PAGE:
The Windows environmental variables dialog (WEVD). We’ve all been there? I’ve been there. I’ve spent far more of my computing life and career there than I care to imagine there. I don’t know what your particular method is, perhaps you’re a type in place kind of person, maybe even a copy out to an external editor and paste back? I’ve been the later for a long time, because lets face it, the dialog sucks.
Why go there at all?
Ideally you’d never need to go there. The software you use and install would take care of all the details itself, but that is an ideal world, one we don’t live in. For me, it was Java. In the pre-Orcale days of Java whenever you installed the JDK on a new machine you’d end up in the WEVD. It was always a pain in the butt, but you’d look past it because you’d be in and out in moments (once you know what you needed to do). As a matter of fact, I’d like to take a moment to thank Orcale for creating the Java Control Panel and making sure to update the environment variables for when you are install the JDK on your machine.
Obviously there is more of an issue that would pertain to doing Java development without an IDE such as Eclipse or Netbeans. In college we weren’t encourage to use IDEs, so I didn’t. So I had to deal with these issues alot.
The main characteristics/flaws of the WEVD are:
- You can not resize the dialog.
- The semicolon delimited variable contents are treated as long strings of text.
- There is “undo” in the context of the input field, but no undo to speak of.
- Which only works at one level of edits.
- Since the dialog invokes other mini dialogs for editing purposes you can also “cancel” for a mass undo.
- The dialog does not provide a way to make a backup before preceeding. (I know that you could theortically use the registry backup facility)
- Variables are dialogs on dialogs (the WEVD itself) on dialogs (the system properties dialog) (Windows 7 at least)
I have been doing a bit of research on the environmental dialog because I have become somewhat obsessed with this little corner of the Windows world. From what I can tell the dialog itself goes back to Windows NT, possibly closer to the late end of the 90’s. It wasn’t until NT was folded into the consumer version of Windows that it showed up in the every day users world (not that anyone really knew what they were doing with it back then, well me at least).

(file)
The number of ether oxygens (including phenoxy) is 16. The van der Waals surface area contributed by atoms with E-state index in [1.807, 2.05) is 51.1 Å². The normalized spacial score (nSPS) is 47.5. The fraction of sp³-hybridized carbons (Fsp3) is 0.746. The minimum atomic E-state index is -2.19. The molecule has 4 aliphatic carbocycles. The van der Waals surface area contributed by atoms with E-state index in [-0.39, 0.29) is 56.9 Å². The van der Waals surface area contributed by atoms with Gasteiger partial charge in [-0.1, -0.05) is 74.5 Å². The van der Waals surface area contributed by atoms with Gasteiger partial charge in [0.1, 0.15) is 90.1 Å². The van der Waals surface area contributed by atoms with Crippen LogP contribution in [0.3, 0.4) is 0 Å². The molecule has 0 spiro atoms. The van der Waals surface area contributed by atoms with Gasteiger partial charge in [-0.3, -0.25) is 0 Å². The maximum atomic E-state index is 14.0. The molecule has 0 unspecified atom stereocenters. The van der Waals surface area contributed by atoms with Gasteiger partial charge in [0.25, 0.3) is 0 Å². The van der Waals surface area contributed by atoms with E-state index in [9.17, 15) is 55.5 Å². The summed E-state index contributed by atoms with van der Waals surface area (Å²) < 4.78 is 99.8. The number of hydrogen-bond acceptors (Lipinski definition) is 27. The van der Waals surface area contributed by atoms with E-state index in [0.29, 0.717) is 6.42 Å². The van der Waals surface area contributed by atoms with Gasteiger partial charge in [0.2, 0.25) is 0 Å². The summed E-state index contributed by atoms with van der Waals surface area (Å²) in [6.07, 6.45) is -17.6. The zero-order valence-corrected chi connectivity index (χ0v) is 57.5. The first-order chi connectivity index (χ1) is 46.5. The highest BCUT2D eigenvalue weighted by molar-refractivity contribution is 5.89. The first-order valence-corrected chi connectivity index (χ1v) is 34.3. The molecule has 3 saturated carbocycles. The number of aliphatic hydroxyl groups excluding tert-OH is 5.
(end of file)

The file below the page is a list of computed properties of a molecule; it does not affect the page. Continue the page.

Right before that, Windows had the autoexec.bat file. This file and usage of it was much closer to the Unix philospy than what it would become. You had a plain text file you could edit and get your particular program or scripts/whatever to show up in your system path. You could edit this file with whatever you wanted e.g. notepad.
I presume the reason for the dialog was Windows shift to the registry model for storing OS and application level information on Windows. As such the dialog is an interface to the registry database. And what a woeful interface they ended up making. But it did the job. And it continues to do the same job… probably something like 17 years later. The WEVD has not changed in any significant way in roughly 17 years. 17 years.
Win2000 through Win10
Below I present to you every version of the WEVD in the last 15 years:
They know not what they do
All of this is a bit unfair of me I suppose. A basic principal of Microsoft has always been, “good enough”. In truth the WEVD is “good enough”. And there are plenty of alteratives that can do the job much better job. I’ve been using a tool called RapidEE for quite a while now and it’s everything you’d hope for in an environment variable editor. I guess it’s just frustrating when you see it and makes you wonder how it’s possible from a software development point of view for a part of a software system to remain developmentally dorment for so long?